The following is given to illustrate possible key components of a core strategy but note that the statements given are not intended to be either exhaustive or to preempt alternatives.

  1. Managed honeybees should be excluded from all reserves that have had no history of regular use by beekeepers.
  2. Continued access for beekeepers to conserved resources without expansion should be permitted in reserves that have had a history of regular use by beekeepers, provided that:
    1. the extent of use of natural resources in the region does not exceed the value set in statement 3 (below);
    2. there is no specific evidence for that reserve that shows that continued use is detrimental to natural processes; and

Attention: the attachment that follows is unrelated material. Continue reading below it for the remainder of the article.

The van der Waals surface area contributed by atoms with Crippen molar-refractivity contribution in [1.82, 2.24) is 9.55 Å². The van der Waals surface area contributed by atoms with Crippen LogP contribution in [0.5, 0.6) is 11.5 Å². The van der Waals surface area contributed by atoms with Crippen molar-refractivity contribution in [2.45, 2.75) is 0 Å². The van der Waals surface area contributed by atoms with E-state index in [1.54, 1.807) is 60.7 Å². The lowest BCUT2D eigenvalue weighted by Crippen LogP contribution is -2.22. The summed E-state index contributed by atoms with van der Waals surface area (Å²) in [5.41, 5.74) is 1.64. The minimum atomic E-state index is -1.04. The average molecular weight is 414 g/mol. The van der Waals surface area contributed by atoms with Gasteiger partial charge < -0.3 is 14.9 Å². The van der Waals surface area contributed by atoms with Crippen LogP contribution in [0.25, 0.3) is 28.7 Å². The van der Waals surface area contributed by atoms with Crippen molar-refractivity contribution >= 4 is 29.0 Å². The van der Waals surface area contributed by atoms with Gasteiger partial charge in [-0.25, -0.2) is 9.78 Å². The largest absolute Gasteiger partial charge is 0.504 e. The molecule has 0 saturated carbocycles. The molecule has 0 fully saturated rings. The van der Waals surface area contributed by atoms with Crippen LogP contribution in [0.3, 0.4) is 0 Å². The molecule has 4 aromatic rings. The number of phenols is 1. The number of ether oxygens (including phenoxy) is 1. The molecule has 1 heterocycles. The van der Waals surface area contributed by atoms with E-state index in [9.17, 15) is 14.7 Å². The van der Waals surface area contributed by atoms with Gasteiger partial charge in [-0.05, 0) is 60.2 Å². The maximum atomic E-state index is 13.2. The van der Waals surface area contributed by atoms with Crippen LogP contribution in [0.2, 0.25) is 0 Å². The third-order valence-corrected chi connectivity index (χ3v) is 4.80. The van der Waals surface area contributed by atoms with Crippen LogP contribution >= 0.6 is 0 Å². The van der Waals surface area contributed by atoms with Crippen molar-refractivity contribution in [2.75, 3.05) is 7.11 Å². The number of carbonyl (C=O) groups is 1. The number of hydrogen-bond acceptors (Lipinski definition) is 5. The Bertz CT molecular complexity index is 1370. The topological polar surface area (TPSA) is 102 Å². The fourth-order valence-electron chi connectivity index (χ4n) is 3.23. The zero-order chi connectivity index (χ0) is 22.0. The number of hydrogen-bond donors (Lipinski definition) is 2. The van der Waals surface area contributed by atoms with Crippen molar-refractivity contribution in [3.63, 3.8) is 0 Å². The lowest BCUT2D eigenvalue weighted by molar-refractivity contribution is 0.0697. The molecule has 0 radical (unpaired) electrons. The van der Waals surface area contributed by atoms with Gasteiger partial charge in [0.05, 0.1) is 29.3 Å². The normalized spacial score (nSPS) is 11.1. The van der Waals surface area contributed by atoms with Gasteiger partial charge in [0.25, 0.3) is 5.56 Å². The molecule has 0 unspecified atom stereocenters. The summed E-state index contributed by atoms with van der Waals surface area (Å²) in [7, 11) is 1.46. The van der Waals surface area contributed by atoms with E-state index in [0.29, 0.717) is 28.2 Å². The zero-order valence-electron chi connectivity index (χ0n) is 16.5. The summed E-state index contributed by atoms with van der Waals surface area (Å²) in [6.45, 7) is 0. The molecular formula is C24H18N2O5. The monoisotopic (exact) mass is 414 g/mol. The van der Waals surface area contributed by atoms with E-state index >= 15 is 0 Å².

3. if research shows a detrimental effect then methods of reducing that impact by adjusting apiary size, spacing of apiaries and timing of use must -be assessed before negotiating with beekeepers a strategy for reducing access.
  3. At least 30% of the natural resources that remain within each biogeographic region should be free from exposure to managed honeybees (note that the 30% is only illustrative, and a higher or lower value could be agreed to). Where less than 30% is free from managed honeybees a mutually agreed program of reducing the level of use within a certain time period (eg 5 years) be negotiated with the beekeeping industry.